Editor’s note: Njeri Wangari is marketing manager at market research firm GeoPoll, Nairobi, Kenya. This is an edited version of a post that originally appeared under the title, “Frequently asked questions in mobile research.” 

The use of mobile devices as a data collection mode in research has been around for less than 10 years. The rapid growth and evolution of mobile devices from basic feature phones at the advent of mobile technology to the data-enabled devices in use today such as smartphones, tablets and Internet of things devices has integrated technology deeply into our lives at an unprecedented scale. This seamless integration has created immense opportunities for the market and social research industries.

The proliferation of mobile phones in sub-Saharan Africa opens up new possibilities for data collection. Businesses and the international development community can now collect data via short message service (SMS), interactive voice response, surveys with a live interviewer (also known as computer-assisted telephone interviewing) and through the use of a mobile application. Gathering data via mobile phones also allows for the collection of longitudinal data – meaning data from the same person over a set amount of time. Unlike conducting panel surveys face-to-face, which is still cost prohibitive for most projects, mobile research reduces cost and time while still providing quality insights.

The development of Africa as a mobile-first continent has led to great interest in collecting panel data using mobile phones in sub-Saharan Africa. Although research agencies that previously relied on traditional data collection methods are now warming up to the idea of using mobile in research, there is still some uncertainty regarding their use in surveys either for qualitative or quantitative research.

I have encountered and answered numerous questions in various forums and meetings regarding mobile research. In this article, I’ve picked some of the most frequently posed questions to address based on our policies and industry best practices.

1. What is mobile sampling?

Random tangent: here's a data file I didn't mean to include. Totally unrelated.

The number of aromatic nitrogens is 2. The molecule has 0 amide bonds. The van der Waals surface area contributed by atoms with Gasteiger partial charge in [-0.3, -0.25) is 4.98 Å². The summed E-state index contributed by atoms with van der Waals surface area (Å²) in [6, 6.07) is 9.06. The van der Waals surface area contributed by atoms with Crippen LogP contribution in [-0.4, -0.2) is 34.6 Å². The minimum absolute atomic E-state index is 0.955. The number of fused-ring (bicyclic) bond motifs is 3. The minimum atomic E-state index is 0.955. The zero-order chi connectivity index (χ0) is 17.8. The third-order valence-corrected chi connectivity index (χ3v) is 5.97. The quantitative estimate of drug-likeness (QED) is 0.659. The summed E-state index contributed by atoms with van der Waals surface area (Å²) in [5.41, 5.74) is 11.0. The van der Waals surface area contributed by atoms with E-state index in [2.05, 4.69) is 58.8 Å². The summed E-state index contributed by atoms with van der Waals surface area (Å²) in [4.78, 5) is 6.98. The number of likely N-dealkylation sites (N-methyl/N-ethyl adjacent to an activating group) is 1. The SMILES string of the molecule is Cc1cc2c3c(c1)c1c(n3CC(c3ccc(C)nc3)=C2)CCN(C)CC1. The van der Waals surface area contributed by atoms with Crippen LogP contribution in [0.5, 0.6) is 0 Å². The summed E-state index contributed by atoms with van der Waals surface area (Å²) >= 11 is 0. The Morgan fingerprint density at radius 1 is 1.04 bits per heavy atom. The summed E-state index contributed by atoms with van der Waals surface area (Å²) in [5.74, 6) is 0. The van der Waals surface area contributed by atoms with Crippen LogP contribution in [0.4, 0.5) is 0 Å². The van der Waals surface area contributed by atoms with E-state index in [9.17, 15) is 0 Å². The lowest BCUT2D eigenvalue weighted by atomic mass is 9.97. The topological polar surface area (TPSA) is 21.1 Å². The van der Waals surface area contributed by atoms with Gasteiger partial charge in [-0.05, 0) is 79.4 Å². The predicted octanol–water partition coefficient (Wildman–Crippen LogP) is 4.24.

Access to mobile phones is becoming more widespread across all parts of the globe, and researchers are leveraging the ubiquitous nature of mobile phones to recruit survey respondents, forming a sample.

A sample is a representative number of an entire population. Sampling is the science of using a subset of a population in order to make observations of a larger population.

2. What is a mobile research panel?

This is a group of respondents recruited via a mobile phone to take part in a number of market research sessions over a period of time in order to collect longitudinal data. This data helps to paint a dynamic picture of people’s economic livelihoods and social well-being – supporting program design, implementation and evaluation. In contrast, single cross-sectional surveys or repeated cross sections cannot prospectively show how circumstances in people’s lives change over a time period. 

3. How are active panels of respondents recruited via mobile?

A respondent panel can be built through multiple methods including partnerships with mobile network operators, random digit dialing and both online and face-to-face recruitment. 

4. Are panelists recruited via mobile nationally representative?

Access to mobile phones is becoming more widespread across all parts of the globe, however, the mobile population does not always perfectly match the national population. To account for this researchers compare the demographic distribution of mobile survey respondents to the most recent census population estimates by age, gender and the first administrative political geographic boundaries in order to ensure that the surveys are as representative as possible of sampled populations

5. What is the optimal number of questions in a mobile survey?

In my experience, mobile respondents are often likely to drop out of a survey. To help reduce the drop-off rate it is important to have an optimal number of questions that ensure that respondents don’t get fatigued. A standard 10-to-15 question mobile survey sent via SMS, mobile Web or a mobile application is the optimal number to ensure a high response rate.

6. What is the normal response rate for mobile surveys?

As seen in the U.S. for mobile surveys, the response rates for new respondents can be around 10 percent or less. The response rates will vary by survey mode, country and project so this should be discussed in-depth to ensure the highest possible completion rate. Additional research indicates that higher or lower response rates do not necessarily dictate a more valid survey when looking at mobile surveys in emerging markets.

7. Do mobile surveys require smartphones?

Not all of them. There are mobile surveys that can be sent to respondents on feature phones via SMS or voice. Based on my experience in emerging markets, one is more likely to have a more nationally representative sample when mobile surveys are sent via SMS. This is due to the high penetration rate of feature phones compared to a smartphone or other Internet-enabled mobile devices. 

8. How can data security be assured and data privacy be protected when using mobile devices?

Data privacy has become of great concern following the Cambridge Analytica scandal among other recent events. As market researchers continue to leverage the new capabilities that modern communication technology brings, concerns arise on how we can safeguard the privacy of our respondents as an industry.

This access to personal data by market research agencies is why it’s so critical that market research industry associations like ESOMAR continue to distinguish market research practices from platform practices. The market research industry abides by a set of ethics in the management of personal information. Not marketing or trying to sell services to survey respondents is critical for ongoing trust and honesty in market research.